UNICEF joins so many around the world with our thoughts, prayers and support to help those impacted by the devastating earthquake and aftershocks that have struck in Haiti. Our hearts go out to the families whose lives have been affected by this tragedy.
In addition to what appears to be large loss of life and injuries, early reports indicate massive infrastructure damage, including schools that have collapsed, homes destroyed, and hospitals overwhelmed by the large numbers of injured coming in for medical assistance. While communications are extremely difficult and accurate information is still scarce, it is clear that the consequences are severe and many children are among the victims.
UNICEF is deploying necessary supplies to Haiti as quickly as possible to assist with recovery efforts including clean water and sanitation, therapeutic foods, medical supplies and temporary shelter. Today, we authorized nearly $2.9 million in funding for start-up relief operations. As well, the first of many flights containing UNICEF supplies is on its way to the region thanks to the support from partners such as the International Federation of the Red Cross and Red Crescent Societies and DHL whose aircrafts will transport the first wave of essential supplies from UNICEF's regional office in Panama.
These emergency supplies include health kits, tarpaulins, water containers, water purification tablets, water testing kits, oral rehydration sachets, GPS receivers, portable warehouses, tents, trauma kits, and water tanks, among other necessities.
We know, based on UNICEF's experience with emergencies, that the first 72 hours are crucial to efforts to rescuing victims from the rubble and devastation. Also, preventing the spread of disease and ensuring that displaced families have essential needs such as shelter, clean water and food are critical to prevent further deaths, injury and illness.
We will also be focusing our efforts on children who have become separated from their families, help reunite them and protect them from harm or exploitation. Expert estimates suggest that 46 per cent of Haiti's nearly 10 million people are under 18 years of age. The special needs of children for food, shelter and protection, must be factored in at the very outset of relief efforts and UNICEF will do everything in its power to make sure these needs are met.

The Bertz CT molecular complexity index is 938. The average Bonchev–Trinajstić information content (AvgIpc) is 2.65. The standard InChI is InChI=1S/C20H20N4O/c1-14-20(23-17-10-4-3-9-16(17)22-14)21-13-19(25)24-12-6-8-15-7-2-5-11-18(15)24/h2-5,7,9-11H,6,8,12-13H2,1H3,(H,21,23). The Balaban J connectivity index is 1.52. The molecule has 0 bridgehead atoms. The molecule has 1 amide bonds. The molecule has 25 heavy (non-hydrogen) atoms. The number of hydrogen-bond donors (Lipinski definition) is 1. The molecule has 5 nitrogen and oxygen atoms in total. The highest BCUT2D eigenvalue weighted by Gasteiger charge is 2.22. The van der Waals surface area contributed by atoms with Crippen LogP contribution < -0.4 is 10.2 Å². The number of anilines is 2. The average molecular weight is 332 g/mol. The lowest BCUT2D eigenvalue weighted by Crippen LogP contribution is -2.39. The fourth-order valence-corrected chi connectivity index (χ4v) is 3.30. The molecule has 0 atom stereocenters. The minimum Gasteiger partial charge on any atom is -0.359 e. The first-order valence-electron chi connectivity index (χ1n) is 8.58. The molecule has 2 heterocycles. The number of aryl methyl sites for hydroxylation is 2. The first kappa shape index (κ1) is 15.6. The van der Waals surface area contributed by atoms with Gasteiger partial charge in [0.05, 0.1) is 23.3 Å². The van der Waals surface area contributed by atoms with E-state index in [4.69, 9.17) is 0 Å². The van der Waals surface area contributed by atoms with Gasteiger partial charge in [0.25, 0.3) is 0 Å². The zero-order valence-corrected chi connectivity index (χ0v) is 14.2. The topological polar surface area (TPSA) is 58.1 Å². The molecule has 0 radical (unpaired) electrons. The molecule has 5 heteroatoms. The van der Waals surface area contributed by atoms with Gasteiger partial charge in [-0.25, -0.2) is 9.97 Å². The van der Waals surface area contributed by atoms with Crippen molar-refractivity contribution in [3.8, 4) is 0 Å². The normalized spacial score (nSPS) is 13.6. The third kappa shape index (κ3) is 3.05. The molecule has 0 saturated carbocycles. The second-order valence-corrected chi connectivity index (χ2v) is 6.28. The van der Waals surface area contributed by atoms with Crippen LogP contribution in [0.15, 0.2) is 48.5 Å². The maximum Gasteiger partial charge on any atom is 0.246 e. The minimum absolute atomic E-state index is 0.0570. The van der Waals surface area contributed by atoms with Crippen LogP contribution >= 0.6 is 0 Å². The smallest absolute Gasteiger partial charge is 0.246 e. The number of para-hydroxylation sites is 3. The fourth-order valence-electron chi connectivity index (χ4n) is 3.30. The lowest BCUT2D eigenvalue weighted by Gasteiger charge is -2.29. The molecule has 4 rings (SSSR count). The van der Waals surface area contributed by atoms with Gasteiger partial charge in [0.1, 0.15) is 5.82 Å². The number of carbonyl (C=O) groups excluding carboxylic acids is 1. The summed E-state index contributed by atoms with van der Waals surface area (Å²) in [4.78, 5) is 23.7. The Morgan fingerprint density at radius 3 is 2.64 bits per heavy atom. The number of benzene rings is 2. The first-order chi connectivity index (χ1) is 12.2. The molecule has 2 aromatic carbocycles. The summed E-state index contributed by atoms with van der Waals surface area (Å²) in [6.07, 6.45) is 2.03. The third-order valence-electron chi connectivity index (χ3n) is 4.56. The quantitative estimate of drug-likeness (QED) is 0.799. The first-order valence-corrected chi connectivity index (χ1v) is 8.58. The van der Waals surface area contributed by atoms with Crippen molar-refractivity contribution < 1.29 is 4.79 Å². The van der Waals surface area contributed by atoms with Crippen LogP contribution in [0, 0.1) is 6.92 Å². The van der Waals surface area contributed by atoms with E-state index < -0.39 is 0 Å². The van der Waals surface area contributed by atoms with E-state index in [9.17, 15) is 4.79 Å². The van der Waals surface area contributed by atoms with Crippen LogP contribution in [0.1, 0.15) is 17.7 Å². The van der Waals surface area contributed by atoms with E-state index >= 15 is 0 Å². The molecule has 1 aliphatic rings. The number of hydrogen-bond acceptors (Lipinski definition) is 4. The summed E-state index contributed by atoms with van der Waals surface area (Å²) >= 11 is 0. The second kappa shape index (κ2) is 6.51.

Prior to the earthquake, the situation for children and women was marked by great vulnerability as Haiti is one of the poorest countries in the world. The country has struggled to recover from years of violence, insecurity and instability as well as from other natural disasters. Now the worst earthquake to hit the country in 200 years will make the humanitarian relief and recovery efforts even more challenging but must be overcome.
With so many living in such close quarters - and with access to safe water and sanitation severely compromised even in the best of times - vulnerability to life-threatening, waterborne diseases can skyrocket when a natural disaster strikes. So, too, can difficulties in delivering much-needed food, medical supplies and protection services. Children are the ones most likely to suffer the worst consequences.
This is why now more than ever, immediate humanitarian support and assistance is needed from people and nation's around the world to save and protect the most vulnerable.
In the wake of his horrific tragedy and heartache there will be countless stories of devastation but also those of hope and goodwill. UNICEF joins with the rest of the world in coming together with all the resources and means possible to help the people of Haiti in this time of great need. We urge those who want to assist to take action now through support of international relief organizations such as UNICEF as the urgent need for additional resources are critical, particularly during the early stages of this large-scale humanitarian effort to save and protect precious lives.
Ann Veneman is Executive Director of UNICEF. UNICEF is providing immediate humanitarian relief and assistance in Haiti in the wake of the devastating earthquake. To learn more about UNICEF's efforts and how to donate or help, visit www.unicef.org.